With many of us living in smaller spaces and looking to cut down the amount of paper we have to store, an increasing number of people are asking if they can keep digital copies of their receipts – and how much or how little they have to hold onto for CRA compliance.
The good news is that you can absolutely go paperless, but there are pitfalls when you go digital: you still have to hold on to your records for seven years and you have to make sure it’s accessible, whether you’re using an app or accounting software. Below you’ll find information on how to go digital and the rules you need to know if worse comes to worst and you’re audited by the Canada Revenue Agency.
Make sure you have access to seven years worth of receipts
Big surprise – we find that there are people who don’t do a great job of keeping their records, but here’s what you need to know.
The CRA says you can keep digital copies of your receipts, but remember that it’s up to you to keep the records for seven years.
Snapping a photo with your phone is perfectly legal but you have to make sure those photos are backed up. What happens if your phone gets dropped into a pool? (Or more realistically, a toilet).
Don’t depend on the utility companies or your cellphone provider to keep for seven years worth of bills handy. Many people think they can get their bills online, but it’s not uncommon to be able to access only two years worth.
Many companies let you easily download a PDF copy of your bill. Do this each month (or each year) and you don’t have to worry about it.
Make sure that you can access everything you need
So you’ve digitized seven years worth of receipts. That’s great – but you have to have a system that makes everything accessible if you’re audited (or even if you need to find something!) It’s not fun trying to find one photo out of thousands.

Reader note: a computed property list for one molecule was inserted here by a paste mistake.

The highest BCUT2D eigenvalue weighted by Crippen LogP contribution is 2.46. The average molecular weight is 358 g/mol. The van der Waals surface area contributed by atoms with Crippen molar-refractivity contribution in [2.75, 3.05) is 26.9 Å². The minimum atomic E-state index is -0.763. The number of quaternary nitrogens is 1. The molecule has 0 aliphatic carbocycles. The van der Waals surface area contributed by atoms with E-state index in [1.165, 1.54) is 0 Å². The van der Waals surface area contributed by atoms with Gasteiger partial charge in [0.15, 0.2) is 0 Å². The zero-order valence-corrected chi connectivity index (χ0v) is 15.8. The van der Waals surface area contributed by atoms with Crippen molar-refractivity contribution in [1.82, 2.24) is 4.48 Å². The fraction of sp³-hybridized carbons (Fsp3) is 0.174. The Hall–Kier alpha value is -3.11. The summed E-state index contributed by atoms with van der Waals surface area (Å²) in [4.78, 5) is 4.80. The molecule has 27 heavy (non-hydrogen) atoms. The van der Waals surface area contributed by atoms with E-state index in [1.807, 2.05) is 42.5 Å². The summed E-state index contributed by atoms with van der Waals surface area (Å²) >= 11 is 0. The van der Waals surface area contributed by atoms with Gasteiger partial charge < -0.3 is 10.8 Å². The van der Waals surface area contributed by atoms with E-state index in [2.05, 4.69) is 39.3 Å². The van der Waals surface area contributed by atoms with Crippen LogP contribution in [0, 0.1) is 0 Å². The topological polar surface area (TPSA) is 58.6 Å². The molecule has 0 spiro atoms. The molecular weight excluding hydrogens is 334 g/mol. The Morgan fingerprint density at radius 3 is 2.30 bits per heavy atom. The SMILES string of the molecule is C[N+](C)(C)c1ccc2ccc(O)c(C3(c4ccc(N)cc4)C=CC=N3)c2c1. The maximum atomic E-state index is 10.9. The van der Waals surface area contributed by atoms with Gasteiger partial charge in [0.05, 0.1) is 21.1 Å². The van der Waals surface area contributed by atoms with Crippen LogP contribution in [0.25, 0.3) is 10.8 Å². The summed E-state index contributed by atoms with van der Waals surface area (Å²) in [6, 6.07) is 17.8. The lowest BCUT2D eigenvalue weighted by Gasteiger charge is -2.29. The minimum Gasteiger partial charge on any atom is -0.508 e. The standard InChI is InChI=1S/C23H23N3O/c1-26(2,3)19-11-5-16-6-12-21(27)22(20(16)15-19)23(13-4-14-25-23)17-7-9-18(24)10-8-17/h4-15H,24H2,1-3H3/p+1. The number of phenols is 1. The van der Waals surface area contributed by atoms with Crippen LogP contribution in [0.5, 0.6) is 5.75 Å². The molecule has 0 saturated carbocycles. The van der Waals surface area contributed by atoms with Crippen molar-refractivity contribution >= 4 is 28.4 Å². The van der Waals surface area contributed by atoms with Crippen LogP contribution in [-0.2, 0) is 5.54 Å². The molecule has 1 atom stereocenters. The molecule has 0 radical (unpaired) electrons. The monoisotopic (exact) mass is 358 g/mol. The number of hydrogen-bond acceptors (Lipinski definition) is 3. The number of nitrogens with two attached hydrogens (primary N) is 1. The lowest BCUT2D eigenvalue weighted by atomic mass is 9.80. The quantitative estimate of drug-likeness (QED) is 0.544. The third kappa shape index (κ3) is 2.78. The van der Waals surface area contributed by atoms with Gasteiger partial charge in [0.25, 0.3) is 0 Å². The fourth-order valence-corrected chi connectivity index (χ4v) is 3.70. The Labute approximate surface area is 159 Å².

When you’re doing a backup, you’ll have to find a storage solution where the records are still going to be available five years from now. An app on your phone may not be an app you’re using in the future.
You may be better off using a service provider where the company is not in the business of doing anything other than records retention. We use Amazon cloud storage (you’re welcome, Jeff Bezos!) because if we lose our data, we have no company!
Make sure that your records are as detailed as they need to be
The CRA says that a credit card statement won’t cut it – you may claim that a $40 Esso charge was for gas, but they don’t trust that you didn’t buy $40 worth of snacks. You need the original receipt. This isn’t meant to be adversarial – you’ve taken a position that it’s a legitimate business expense and it’s up to you to prove it’s correct.
If you’re looking for a reliable service that keeps digital records, one that we’ve seen is called Hubdoc. It integrates into Quickbooks Online and the scanning software is intelligent. Not only can you snap a pic of a receipt, you can train the software to recognize the date, amount and category. Let’s say you have regular client meetings at Starbucks – you can tell the system that every time you scan a receipt from Starbucks, it should go into Quickbooks under Meals.
The bottom line is that digital records are compliant with CRA regulations, but ensure that you have everything you need in a secure spot and that it’s easily accessible.